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Monday, July 07, 2008

Gion Matsuri Kyoto


Listen to the sound of Gion Matsuri

Kyoto's Gion Matsuri is the city's most important festival and there are related events taking place throughout the month of July.

The main event is the yamaboko junko, a procession of 32 giant, decorated floats (23 yama and 9 hoko) through the streets on July 17th. On the preceding evenings of July 14-16th, the floats are illuminated by lanterns and nearby houses display their family heirlooms. This part of the festival is known as Gion Bayashi with the evening of the July 16th (Yoiyama) the most significant, when thousands of people dressed in summer yukata take to the pedestrianized streets of downtown Kyoto to view the floats amid the constant festival music of flutes, drums and bells.

Gion Matsuri Kyoto

On July 10th, there is a welcoming ceremony for the floats (omukae chochin) when the festival lanterns are carried in a procession and later that evening in a festival known as mikoshi arai - the sacred palaquins are washed on Shijo Bridge.

After the main procession on July 17th which lasts from 9am-1pm, three palaquins are taken from Gion's Yasaka Shrine at 6.30pm and taken to Shijo Otabisho just off Teramachi Street, south of Shijo Street. This is known as the shinko-sai.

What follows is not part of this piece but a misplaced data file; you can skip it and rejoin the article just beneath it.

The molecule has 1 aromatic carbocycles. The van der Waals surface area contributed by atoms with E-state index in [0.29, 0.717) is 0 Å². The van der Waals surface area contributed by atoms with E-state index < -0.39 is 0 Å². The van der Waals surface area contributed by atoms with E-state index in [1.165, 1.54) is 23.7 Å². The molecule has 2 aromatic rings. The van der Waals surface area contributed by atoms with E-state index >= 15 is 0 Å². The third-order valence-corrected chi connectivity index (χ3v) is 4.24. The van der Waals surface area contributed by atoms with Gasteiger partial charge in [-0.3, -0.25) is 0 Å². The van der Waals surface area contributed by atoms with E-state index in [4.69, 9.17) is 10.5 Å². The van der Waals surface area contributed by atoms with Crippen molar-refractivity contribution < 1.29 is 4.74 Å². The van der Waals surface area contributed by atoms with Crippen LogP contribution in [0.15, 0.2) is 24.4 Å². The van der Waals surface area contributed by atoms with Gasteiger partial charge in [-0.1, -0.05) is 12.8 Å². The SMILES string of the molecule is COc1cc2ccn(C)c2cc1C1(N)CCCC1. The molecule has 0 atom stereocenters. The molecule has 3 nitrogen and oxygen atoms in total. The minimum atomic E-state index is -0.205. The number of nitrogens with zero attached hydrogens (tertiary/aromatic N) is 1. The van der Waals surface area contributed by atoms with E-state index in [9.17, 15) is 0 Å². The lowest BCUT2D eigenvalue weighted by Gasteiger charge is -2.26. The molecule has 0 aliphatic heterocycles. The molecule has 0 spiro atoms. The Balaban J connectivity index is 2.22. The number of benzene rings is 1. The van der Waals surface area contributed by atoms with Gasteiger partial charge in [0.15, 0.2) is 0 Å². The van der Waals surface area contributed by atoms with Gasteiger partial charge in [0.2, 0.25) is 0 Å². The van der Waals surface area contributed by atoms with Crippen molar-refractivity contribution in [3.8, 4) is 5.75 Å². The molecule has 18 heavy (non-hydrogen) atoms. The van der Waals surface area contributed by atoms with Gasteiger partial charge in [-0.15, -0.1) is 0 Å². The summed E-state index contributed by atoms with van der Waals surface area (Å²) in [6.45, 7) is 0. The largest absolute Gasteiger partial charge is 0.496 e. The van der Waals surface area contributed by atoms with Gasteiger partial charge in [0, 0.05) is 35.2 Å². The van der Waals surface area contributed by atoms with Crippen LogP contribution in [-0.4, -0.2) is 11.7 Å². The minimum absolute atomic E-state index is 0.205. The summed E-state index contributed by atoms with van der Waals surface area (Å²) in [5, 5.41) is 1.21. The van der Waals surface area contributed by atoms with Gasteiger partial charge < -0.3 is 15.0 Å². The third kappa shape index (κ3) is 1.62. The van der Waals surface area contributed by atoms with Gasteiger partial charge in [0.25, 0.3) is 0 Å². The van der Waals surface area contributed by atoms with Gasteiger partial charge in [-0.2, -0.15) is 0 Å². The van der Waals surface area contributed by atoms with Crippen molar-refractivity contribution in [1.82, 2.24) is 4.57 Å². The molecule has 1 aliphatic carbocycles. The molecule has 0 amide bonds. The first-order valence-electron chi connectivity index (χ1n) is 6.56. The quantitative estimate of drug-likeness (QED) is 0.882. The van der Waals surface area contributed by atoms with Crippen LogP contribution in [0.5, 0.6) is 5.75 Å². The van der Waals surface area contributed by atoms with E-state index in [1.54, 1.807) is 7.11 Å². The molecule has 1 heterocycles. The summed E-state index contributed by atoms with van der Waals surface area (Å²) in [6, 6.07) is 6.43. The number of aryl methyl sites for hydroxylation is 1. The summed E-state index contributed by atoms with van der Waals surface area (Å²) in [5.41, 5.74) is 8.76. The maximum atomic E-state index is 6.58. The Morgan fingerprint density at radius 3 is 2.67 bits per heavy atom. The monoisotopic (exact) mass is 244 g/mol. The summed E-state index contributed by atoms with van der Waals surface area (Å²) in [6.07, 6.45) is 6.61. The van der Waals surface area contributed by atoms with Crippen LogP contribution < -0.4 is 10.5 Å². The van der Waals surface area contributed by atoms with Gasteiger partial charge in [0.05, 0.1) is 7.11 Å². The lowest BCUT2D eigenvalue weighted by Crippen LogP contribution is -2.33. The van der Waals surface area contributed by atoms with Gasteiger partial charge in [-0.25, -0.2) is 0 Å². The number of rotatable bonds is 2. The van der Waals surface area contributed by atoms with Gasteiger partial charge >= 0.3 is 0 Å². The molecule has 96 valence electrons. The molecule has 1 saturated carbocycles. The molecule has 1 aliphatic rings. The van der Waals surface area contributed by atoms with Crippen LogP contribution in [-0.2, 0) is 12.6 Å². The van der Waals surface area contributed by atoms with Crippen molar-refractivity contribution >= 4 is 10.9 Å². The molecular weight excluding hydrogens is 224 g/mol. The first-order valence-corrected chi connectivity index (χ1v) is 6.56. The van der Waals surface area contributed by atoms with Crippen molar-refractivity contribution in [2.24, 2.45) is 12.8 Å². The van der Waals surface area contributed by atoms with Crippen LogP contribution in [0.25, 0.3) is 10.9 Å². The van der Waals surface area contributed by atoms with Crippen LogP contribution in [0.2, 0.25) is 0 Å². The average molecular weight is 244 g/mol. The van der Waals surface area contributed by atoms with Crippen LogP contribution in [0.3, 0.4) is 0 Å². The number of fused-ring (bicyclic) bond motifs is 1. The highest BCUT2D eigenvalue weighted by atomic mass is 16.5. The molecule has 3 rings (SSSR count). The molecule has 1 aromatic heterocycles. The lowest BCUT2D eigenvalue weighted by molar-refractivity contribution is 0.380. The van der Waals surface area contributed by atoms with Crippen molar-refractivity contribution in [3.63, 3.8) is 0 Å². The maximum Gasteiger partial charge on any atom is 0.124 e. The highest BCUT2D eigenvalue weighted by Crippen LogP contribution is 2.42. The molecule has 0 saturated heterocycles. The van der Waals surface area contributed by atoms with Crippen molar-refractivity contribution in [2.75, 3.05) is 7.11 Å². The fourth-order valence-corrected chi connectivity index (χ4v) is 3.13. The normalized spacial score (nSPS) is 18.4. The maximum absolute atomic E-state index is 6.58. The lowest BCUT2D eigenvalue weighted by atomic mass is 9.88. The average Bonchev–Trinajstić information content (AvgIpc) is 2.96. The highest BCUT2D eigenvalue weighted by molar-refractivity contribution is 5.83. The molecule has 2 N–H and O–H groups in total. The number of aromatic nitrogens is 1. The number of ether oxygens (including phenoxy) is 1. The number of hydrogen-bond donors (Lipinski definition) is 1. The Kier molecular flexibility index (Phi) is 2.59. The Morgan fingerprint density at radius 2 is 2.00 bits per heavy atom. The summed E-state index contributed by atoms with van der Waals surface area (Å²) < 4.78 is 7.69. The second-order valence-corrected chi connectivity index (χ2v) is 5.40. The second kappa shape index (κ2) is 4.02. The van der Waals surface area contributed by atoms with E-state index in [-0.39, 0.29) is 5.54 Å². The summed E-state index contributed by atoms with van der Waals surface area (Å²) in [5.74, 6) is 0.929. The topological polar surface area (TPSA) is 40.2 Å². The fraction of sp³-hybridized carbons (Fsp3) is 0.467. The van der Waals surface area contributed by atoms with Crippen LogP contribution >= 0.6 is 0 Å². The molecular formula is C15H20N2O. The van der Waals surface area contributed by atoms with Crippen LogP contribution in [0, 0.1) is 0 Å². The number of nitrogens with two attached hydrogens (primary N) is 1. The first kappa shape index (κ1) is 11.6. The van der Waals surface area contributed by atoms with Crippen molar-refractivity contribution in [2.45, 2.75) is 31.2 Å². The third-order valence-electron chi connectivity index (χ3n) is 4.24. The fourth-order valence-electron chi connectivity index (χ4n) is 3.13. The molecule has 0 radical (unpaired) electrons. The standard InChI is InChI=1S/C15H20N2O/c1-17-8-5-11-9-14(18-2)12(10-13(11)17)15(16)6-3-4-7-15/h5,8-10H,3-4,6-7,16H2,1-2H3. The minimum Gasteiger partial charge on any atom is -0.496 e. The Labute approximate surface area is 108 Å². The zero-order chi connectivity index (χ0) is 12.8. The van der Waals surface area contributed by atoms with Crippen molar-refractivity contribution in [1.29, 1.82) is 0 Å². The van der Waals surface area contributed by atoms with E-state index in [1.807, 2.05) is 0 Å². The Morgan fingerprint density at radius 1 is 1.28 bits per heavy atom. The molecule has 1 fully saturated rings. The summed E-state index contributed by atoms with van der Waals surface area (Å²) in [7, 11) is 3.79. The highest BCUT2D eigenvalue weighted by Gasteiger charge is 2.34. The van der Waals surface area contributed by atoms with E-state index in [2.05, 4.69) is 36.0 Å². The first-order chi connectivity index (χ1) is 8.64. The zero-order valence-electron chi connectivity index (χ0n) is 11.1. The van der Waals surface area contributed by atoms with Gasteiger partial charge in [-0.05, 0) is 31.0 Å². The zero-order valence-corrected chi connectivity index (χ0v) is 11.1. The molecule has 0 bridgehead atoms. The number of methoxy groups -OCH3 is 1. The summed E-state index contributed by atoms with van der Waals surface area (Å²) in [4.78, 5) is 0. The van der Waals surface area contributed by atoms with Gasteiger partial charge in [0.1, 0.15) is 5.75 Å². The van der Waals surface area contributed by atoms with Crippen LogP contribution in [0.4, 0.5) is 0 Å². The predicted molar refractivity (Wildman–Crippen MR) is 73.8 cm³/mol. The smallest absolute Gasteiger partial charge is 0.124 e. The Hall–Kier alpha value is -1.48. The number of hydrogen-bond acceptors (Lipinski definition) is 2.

Gion Matsuri Kyoto

On July 24th, hanagasa-junko is a procession of dancers including maiko (geisha) and children in traditional costume. This begins at 10pm and proceeds around the downtown area. At 5pm the three palaquins are returned to Yasaka Shrine from Teramachi in a tradition called kanko-sai.

Mikoshi-arai is the formal conclusion of the festival on July 28th and sees the floats cleaned again on Shijo Bridge before returning to Yasaka Shrine until next year.

On July 31th, a nagoshi-no-harai purification rite is held at Yasaka Shrine with visitors passing through an arch of sacred grasses. This ritual is usually performed at the end of June at other shrines around the country.

Gion Matsuri began over a thousand years ago to placate Susano-o no Mikoto, the god of wind and water in an effort to halt a devasting plague that was sweeping the country. The gorgeous floats were traditionally maintained by merchant guilds (now neighborhood associations) who vied with each other to produce the most ostentatious show of kazari (decoration).

Images: Jake Davies

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